Ann Shalleck, 21 NYU Rev. L. & Soc. Change 109 (1993-1994)

The author describes here one vision of clinical supervision by presenting a particular case as a detailed example.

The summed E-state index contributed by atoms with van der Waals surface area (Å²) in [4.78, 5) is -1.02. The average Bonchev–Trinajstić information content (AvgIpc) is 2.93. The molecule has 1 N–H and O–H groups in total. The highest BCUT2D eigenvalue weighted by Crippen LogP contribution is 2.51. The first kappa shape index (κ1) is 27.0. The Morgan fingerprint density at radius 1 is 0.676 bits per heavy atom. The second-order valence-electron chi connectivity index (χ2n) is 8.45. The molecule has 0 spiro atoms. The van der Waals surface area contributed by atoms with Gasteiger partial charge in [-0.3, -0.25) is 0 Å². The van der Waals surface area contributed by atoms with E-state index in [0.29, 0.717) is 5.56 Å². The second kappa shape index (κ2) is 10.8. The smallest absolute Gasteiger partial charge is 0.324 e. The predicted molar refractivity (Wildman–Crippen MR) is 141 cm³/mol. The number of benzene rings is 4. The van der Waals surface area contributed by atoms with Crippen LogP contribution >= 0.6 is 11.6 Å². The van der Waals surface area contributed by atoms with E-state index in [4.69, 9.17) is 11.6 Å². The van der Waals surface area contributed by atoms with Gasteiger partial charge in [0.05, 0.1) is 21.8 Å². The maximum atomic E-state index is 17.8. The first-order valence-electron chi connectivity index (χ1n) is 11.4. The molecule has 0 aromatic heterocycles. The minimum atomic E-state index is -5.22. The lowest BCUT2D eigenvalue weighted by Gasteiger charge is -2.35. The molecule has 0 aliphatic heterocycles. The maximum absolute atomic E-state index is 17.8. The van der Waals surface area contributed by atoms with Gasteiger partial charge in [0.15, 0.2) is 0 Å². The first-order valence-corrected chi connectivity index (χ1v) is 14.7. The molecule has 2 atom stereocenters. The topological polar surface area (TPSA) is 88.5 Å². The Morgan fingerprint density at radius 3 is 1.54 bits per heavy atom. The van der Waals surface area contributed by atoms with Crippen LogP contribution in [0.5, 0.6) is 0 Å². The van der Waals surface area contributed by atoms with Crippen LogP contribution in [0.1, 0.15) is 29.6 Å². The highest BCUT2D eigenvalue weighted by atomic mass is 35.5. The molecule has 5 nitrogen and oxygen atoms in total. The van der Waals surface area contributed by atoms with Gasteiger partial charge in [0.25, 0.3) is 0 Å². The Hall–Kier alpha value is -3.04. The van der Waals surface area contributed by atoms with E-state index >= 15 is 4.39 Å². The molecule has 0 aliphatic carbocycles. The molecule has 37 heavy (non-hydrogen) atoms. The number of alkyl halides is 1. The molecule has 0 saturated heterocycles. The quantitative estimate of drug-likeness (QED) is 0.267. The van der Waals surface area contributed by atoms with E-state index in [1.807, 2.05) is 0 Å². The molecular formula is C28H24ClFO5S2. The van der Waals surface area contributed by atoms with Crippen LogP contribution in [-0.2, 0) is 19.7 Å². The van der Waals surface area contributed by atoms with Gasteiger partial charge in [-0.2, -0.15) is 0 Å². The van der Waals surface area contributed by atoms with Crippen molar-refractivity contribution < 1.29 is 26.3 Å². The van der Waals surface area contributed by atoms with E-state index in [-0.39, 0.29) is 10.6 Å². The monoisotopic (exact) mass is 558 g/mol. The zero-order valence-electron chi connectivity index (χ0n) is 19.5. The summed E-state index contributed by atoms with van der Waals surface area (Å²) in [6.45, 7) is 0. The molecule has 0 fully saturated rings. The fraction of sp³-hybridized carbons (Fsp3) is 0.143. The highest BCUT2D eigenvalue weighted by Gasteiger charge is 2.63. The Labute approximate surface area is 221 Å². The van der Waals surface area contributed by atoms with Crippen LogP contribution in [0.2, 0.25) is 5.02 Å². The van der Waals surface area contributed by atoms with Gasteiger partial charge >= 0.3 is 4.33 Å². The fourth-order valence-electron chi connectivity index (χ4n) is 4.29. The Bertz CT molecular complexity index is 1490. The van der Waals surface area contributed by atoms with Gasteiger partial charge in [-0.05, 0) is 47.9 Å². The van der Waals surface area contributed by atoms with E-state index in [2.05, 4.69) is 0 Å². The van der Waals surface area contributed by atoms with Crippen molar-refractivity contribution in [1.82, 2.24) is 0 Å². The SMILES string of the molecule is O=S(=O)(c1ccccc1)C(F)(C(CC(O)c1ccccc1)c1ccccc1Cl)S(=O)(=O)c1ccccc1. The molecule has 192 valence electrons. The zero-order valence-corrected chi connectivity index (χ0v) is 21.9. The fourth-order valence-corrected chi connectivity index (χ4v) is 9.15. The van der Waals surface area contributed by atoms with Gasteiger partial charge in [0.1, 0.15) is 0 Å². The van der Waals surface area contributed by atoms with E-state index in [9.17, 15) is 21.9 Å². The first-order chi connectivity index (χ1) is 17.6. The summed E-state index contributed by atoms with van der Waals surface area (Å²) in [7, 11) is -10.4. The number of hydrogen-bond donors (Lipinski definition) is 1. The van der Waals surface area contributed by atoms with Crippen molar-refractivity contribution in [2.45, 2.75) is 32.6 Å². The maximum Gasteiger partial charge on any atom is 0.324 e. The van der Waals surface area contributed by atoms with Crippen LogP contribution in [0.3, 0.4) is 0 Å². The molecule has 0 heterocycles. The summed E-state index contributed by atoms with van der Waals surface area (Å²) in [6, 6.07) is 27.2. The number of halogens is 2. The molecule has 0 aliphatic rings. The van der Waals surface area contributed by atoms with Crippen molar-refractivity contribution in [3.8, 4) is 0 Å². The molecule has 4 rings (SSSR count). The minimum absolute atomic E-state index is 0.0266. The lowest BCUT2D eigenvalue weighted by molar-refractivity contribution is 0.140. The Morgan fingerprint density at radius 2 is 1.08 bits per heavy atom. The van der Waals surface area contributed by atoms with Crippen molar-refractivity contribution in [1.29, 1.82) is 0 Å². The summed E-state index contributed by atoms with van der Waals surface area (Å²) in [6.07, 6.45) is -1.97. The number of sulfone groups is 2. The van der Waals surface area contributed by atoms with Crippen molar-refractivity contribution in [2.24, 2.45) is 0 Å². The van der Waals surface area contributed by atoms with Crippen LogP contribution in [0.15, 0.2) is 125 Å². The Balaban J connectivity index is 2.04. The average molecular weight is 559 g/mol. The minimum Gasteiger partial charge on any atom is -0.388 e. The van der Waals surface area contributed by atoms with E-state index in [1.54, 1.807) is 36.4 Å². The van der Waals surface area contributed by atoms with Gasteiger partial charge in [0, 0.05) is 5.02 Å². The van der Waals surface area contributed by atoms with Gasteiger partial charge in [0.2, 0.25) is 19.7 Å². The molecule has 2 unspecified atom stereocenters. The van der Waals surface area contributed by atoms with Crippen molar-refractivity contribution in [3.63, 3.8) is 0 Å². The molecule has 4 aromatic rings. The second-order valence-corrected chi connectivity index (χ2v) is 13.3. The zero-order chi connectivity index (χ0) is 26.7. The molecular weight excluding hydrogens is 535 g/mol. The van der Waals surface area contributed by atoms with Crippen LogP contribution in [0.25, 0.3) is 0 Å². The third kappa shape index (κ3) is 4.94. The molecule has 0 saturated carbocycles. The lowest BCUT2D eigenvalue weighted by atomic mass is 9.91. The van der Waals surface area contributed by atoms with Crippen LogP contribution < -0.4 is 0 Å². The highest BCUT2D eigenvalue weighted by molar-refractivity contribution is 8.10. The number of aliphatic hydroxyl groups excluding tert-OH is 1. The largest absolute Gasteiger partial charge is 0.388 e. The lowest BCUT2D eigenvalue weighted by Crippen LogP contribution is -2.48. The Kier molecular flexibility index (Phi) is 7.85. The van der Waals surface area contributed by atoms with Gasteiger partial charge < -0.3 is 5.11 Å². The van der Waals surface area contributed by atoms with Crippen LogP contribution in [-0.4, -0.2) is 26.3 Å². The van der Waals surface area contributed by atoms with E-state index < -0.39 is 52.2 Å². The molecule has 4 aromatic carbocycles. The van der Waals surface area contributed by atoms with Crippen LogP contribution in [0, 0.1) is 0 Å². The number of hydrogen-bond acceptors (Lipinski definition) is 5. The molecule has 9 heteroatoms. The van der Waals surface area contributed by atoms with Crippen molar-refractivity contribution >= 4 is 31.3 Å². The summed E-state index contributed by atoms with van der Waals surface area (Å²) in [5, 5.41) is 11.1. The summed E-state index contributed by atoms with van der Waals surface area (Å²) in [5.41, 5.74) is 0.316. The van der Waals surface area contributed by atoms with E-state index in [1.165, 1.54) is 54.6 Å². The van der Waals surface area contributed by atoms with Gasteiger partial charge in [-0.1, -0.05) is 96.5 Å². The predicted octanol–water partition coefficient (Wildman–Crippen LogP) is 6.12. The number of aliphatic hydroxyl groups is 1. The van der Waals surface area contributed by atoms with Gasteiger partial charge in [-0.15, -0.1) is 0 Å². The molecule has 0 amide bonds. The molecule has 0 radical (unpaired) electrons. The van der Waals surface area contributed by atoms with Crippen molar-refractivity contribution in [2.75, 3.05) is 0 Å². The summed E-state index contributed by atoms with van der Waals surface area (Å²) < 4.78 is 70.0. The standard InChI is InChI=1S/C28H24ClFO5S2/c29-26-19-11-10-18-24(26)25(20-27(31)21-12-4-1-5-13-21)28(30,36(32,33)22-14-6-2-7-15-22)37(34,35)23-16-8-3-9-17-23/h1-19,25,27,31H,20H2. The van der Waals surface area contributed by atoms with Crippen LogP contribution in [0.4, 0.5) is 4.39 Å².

According to the author, this is not an illustration of “ideal supervision, a model toward which to strive, nor a typical supervision, a realistic portrayal of an actual supervisory experience. Rather, it is an heuristic device, providing a focus for discussing the fundamental concepts, techniques, and assumptions of supervision.” She identifies eight main characteristics of that vision of clinical supervision: (1) “the teacher is very active in defining the content and structure of the supervisory experience”; (2) “the teacher engages in a very self-conscious decision-making process in shaping supervision”; (3) “revealing the teacher’s understanding of the supervisory process can be an important part of supervision”; (4) “supervision requires the teacher to engage in different kinds of dialogue”; (5) “the students’ actions on cases and the knowledge gained from those activities form the organizing principle for the intellectual inquiry in supervision”; (6) “the student/client relationship mediates the teacher’s concern for the client”; (7) “supervision requires an inquiry into the institutional structures within which a case arises and the social and political forces that shape the development of the case”; and (8) “all supervisory action is intervention.”

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